A morning roundup of the day’s news.
“From my cold, dead hands”: With the self-driving car revolution predicted to arrive within the next two decades, we may be facing “the next great battleground of America’s culture wars,” The Week writes. Picking up on the prediction from former General Motors VP Bob Lutz that “human-driven vehicles will be legislated off the highways,” The Week expects a messy fight to come:
Some social media users were thrilled by Lutz's prediction, commenting on the technology's potential safety aspects and how it could make commuting easier. But plenty of others were horrified at the prospect. Lots of "… from my cold, dead hands" tweets, for instance, a reference to the well-known National Rifle Association slogan. For these people, such knee-jerk opposition to driverless cars is all about maintaining personal autonomy and withstanding yet another elite assault on their lifestyle.
So you can see how this is going to play out, right? Just wait until Fox & Friends notices this issue, which means it will immediately land on President Trump's radar. And then the tweets will begin...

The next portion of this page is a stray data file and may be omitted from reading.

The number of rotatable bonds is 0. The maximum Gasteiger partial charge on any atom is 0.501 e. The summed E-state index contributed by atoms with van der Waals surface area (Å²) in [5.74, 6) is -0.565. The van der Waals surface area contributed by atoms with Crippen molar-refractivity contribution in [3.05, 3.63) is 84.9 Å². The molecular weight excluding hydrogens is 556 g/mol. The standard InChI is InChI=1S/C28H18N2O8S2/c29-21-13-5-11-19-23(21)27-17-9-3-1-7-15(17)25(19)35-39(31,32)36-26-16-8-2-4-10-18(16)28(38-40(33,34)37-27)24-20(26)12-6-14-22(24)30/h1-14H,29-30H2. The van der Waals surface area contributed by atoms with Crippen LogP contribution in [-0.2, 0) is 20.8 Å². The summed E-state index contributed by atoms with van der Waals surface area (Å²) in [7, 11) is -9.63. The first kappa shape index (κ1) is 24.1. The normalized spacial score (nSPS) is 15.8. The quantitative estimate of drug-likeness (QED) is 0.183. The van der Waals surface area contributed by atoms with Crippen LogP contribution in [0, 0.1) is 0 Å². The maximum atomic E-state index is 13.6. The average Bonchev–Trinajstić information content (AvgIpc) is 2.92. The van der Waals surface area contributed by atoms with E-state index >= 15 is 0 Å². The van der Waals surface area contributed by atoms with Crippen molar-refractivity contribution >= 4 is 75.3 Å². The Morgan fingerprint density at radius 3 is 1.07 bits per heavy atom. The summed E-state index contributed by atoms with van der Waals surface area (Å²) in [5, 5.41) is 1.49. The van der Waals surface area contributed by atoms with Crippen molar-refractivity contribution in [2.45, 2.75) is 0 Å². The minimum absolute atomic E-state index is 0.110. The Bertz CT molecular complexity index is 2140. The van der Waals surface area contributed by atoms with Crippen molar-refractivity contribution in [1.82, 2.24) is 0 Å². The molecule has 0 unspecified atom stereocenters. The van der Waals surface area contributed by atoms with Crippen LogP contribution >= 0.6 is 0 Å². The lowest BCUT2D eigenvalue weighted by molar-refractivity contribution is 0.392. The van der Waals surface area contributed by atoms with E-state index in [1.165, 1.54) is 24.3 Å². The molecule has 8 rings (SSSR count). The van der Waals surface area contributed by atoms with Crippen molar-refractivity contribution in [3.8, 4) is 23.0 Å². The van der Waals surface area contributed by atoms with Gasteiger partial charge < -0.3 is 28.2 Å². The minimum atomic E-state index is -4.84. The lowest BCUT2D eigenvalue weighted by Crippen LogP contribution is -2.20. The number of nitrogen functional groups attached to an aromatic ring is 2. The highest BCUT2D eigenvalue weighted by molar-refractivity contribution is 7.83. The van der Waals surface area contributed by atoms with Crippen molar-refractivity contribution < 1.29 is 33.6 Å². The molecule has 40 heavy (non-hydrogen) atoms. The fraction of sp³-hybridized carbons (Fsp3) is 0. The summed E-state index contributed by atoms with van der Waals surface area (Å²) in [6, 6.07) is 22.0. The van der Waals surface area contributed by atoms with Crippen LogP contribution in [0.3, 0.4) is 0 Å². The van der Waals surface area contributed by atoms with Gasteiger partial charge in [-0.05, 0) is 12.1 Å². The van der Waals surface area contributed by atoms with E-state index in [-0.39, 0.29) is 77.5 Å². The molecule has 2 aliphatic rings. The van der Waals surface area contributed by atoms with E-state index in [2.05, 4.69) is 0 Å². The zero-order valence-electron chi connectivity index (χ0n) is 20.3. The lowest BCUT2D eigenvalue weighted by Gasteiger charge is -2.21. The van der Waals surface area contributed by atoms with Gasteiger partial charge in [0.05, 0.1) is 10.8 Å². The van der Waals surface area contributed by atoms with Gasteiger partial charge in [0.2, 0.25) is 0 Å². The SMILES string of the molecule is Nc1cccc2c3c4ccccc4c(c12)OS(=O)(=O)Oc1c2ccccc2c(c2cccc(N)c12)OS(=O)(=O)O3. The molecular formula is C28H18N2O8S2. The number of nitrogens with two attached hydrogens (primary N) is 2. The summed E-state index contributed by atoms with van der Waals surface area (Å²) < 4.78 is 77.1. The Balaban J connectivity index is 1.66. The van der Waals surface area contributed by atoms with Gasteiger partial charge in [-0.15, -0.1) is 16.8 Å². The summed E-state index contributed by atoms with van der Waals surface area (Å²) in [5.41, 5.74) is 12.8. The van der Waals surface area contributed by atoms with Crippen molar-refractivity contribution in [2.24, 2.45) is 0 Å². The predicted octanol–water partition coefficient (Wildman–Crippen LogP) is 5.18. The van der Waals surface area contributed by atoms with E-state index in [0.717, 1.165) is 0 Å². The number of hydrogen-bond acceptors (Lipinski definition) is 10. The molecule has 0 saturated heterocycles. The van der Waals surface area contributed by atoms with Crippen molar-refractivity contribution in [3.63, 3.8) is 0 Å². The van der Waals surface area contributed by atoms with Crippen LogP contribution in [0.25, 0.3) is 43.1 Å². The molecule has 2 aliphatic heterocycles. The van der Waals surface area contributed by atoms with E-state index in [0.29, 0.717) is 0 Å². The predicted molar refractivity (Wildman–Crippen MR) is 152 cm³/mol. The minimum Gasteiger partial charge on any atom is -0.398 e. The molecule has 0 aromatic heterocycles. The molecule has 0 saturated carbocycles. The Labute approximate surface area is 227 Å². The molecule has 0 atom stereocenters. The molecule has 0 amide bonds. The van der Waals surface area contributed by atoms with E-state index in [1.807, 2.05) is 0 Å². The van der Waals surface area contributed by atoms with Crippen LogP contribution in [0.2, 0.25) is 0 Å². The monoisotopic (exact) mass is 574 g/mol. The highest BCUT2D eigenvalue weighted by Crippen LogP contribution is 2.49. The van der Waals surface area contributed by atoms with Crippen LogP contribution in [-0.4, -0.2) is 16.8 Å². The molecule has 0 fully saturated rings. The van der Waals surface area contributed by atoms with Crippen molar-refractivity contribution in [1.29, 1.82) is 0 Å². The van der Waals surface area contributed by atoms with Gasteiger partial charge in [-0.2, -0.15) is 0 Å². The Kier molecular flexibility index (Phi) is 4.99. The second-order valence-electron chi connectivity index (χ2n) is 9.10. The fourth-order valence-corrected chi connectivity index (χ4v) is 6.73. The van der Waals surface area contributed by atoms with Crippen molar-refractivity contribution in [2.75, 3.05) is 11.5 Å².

Jobs within reach: Measuring job access via transit, new rankings put New York, San Francisco, and Chicago on top of the 49 biggest metro regions, with Cincinnati showing the most improvement over last year’s scores from the University of Minnesota. (Streetsblog)
Universal income test: In North Carolina, the annual payment each tribal member of the Eastern Band of Cherokee Indians receives from casino revenue could provide a case study of whether universal basic income is practical, or “just another oversimplified, undercooked Silicon Valley fix to one of the most intractable problems our society faces,” Wired writes.
Overdose mapping: An app first developed to track drug overdose deaths in Baltimore is now in use in 27 states, providing real-time data on fatal and non-fatal overdoses to more than 250 local health and law-enforcement agencies. (Stateline)
Riverfront investments: UrbanLand examines how transformational waterfront parks in Chicago, Pittsburgh, and Cincinnati have come to generate big revenue for their cities—in Pittsburgh, for instance, with $20 in private investment following every public dollar.
The urban lens:
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